As you know, England is due to go into a second lockdown from Thursday, and while the Government has issued some guidance around tourism, hospitality and events, there are still a large number of questions that we awaiting further clarification on from DCMS, and which we will provide further updates to as soon as possible.
General government updates
The prime minister, Boris Johnson, announced on 31 October that only “essential” businesses would be permitted to stay open during the lockdown period. All “non-essential” retail, indoor and outdoor leisure facilities, entertainment venues and personal care facilities will need to close.
Hospitality venues, such as pubs and restaurants, will also close, except for those offering a takeaway service, however, takeaway of alcohol will not be allowed, and hotels may only remain open for those travelling for essential business purposes.
The latest guidance from the Government does not specifically mention the tourism or events sector, but it is highly likely business meetings will also not be permitted.
Chancellor Rishi Sunak has confirmed that the furlough scheme has been extended to 2 December.
Yesterday, a press release on the PM’ statement on upcoming national restrictions in England has since been published which outlines some further details on restrictions applicable to tourism. The key points to note are:
- There is no exemption for staying away from home on holiday. This means people cannot travel internationally or within the UK, unless for work, education or other legally permitted exemptions. Overnight stays away from primary residences will not be allowed, except for specific exceptions including for work.
- Inbound international travel will continue to be governed by the travel corridor approach, and those currently on a domestic holiday will be allowed to finish their holidays but are still subject to the requirements in England not to go out without a reasonable excuse.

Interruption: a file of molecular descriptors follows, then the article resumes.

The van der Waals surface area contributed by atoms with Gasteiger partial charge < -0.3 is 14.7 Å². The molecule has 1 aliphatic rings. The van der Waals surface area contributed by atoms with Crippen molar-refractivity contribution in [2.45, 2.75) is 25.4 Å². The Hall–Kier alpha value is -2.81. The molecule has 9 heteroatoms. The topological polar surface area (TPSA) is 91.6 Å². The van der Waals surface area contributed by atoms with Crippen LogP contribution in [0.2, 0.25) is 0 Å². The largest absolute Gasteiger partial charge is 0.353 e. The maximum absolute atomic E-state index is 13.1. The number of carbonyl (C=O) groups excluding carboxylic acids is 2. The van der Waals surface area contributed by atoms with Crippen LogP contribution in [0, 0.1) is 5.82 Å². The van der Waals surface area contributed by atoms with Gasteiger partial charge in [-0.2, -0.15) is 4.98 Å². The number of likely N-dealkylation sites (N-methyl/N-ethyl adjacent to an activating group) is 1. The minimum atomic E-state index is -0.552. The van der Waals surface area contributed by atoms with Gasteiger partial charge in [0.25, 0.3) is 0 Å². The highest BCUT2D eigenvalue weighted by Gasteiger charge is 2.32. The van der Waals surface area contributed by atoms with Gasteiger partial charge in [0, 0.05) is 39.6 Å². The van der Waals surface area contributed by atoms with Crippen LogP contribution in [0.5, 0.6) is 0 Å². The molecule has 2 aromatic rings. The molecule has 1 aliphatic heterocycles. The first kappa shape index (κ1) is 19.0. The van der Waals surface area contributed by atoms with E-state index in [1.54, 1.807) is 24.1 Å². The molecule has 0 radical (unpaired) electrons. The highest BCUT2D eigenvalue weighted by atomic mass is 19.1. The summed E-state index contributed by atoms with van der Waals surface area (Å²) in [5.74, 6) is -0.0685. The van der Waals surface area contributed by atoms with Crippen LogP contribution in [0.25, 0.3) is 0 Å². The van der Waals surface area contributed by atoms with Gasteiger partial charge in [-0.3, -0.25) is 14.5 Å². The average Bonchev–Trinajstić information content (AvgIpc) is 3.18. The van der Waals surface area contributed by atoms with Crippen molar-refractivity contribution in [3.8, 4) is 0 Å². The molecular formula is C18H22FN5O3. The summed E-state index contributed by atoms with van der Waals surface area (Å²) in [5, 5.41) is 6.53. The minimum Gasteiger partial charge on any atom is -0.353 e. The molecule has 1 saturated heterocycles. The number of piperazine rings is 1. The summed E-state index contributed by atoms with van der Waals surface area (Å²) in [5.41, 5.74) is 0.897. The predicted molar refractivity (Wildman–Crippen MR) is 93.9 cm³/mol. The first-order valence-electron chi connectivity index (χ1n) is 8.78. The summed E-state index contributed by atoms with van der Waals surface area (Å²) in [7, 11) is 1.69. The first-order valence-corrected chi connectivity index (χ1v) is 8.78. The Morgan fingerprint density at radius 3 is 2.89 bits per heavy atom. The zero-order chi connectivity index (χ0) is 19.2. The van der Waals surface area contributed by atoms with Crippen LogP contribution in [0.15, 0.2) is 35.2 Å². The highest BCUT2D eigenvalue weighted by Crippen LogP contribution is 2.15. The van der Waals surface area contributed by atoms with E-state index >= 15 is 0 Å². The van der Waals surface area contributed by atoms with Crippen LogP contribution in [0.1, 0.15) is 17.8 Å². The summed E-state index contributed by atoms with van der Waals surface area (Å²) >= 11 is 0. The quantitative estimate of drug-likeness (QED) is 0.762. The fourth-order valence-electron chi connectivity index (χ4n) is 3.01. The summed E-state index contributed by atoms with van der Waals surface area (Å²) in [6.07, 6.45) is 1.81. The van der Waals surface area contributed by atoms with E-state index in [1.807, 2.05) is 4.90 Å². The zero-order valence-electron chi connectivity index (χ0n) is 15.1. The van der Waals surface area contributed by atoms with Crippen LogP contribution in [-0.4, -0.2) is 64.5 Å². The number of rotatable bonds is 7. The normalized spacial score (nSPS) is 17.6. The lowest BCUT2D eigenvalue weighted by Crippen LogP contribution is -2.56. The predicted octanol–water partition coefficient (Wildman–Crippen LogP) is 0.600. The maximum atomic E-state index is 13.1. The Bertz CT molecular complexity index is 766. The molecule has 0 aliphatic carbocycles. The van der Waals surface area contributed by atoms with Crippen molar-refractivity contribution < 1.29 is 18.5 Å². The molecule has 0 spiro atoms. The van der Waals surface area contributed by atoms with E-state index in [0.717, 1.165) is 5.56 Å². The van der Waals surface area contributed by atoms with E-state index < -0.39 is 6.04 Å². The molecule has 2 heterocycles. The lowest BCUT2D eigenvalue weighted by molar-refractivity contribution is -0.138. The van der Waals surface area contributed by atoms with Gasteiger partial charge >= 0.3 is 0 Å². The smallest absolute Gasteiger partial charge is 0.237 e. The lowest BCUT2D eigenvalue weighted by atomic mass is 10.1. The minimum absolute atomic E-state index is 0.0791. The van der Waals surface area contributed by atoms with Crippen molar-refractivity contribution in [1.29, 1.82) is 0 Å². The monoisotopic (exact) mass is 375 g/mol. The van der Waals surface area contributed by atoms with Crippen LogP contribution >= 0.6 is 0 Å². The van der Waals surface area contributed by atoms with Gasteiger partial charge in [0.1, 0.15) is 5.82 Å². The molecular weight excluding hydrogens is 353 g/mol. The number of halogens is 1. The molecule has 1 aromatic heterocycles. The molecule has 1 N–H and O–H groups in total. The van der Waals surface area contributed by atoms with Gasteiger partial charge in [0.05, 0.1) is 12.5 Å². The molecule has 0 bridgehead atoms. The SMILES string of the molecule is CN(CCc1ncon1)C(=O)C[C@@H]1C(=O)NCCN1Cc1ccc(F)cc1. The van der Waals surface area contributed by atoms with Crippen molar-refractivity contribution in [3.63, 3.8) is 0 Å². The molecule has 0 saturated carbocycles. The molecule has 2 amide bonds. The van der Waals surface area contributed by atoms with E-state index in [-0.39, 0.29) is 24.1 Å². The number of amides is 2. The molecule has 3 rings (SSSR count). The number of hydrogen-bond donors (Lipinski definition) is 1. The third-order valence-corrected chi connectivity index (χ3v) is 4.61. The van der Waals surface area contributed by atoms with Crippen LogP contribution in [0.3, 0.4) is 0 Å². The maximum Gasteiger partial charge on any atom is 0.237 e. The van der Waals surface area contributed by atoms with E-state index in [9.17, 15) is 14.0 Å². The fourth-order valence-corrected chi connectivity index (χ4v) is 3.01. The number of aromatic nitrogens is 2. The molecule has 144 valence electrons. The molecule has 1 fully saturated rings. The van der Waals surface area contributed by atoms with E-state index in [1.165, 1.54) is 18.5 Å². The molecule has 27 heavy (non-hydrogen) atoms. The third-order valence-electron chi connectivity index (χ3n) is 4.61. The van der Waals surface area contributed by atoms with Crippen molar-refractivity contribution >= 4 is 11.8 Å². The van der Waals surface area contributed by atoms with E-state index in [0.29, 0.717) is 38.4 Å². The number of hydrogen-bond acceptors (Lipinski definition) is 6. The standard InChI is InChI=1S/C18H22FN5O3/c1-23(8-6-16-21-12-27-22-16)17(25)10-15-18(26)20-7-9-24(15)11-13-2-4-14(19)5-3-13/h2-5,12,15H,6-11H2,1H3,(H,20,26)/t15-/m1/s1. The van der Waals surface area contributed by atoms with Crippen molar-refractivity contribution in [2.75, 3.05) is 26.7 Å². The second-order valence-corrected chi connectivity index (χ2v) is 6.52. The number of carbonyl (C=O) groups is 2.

There is also a new guidance page on gov.uk on the changes in England.
The Government has ordered certain businesses and venues to close, including:
- All non-essential retail, including, but not limited to clothing and electronics stores, vehicle showrooms, travel agents, betting shops, auction houses, tailors, car washes, tobacco and vape shops.
- Indoor and outdoor leisure facilities such as bowling alleys, leisure centres and gyms, sports facilities including swimming pools, golf courses and driving ranges, dance studios, stables and riding centres, soft play facilities, climbing walls and climbing centres, archery and shooting ranges, water and theme parks.
- Entertainment venues such as theatres, concert halls, cinemas, museums and galleries, casinos, adult gaming centres and arcades, bingo halls, bowling alleys, concert halls, zoos and other animal attractions, botanical gardens.
- Personal care facilities such as hair, beauty and nail salons, tattoo parlours, spas, massage parlours, body and skin piercing services, non-medical acupuncture, and tanning salons.
- Food shops, supermarkets, garden centres and certain other retailers providing essential goods and services can remain open. Essential retail should follow COVID secure guidelines to protect customers, visitors and workers.
- Non-essential retail can remain open for delivery to customers and click-and-collect
- Playgrounds can remain open.
- Hospitality venues like restaurants, bars and pubs must close, but can still provide takeaway and delivery services. However, takeaway of alcohol will not be allowed.
- Hotels, hostels and other accommodation should only open for those who have to travel for work purposes and for a limited number of other exemptions which will be set out in law.
- Weddings, civil partnership ceremonies will not be permitted to take place except in exceptional circumstances.
The Coronavirus Job Retention Scheme will be extended through November. Workers in any part of the UK can retain their job, even if their employer cannot afford to pay them, and be paid at least 80% of their salary up to £2500 a month. The flexibility of the current CJRS will be retained to allow employees to continue to work where they can. Employers small or
large, charitable or non-profit are eligible and because more businesses will need to close, they will now be asked to pay just National Insurance and Pensions contributions for their staff during the month of November – making this more generous than support currently on offer.
The Job Support Scheme will not be introduced until after Coronavirus Job Retention Scheme ends.
We continue to work with our partners and DCMS to push for specific government support for the events sector.
As always, do get in touch with any of our team if there is anything we can do to help.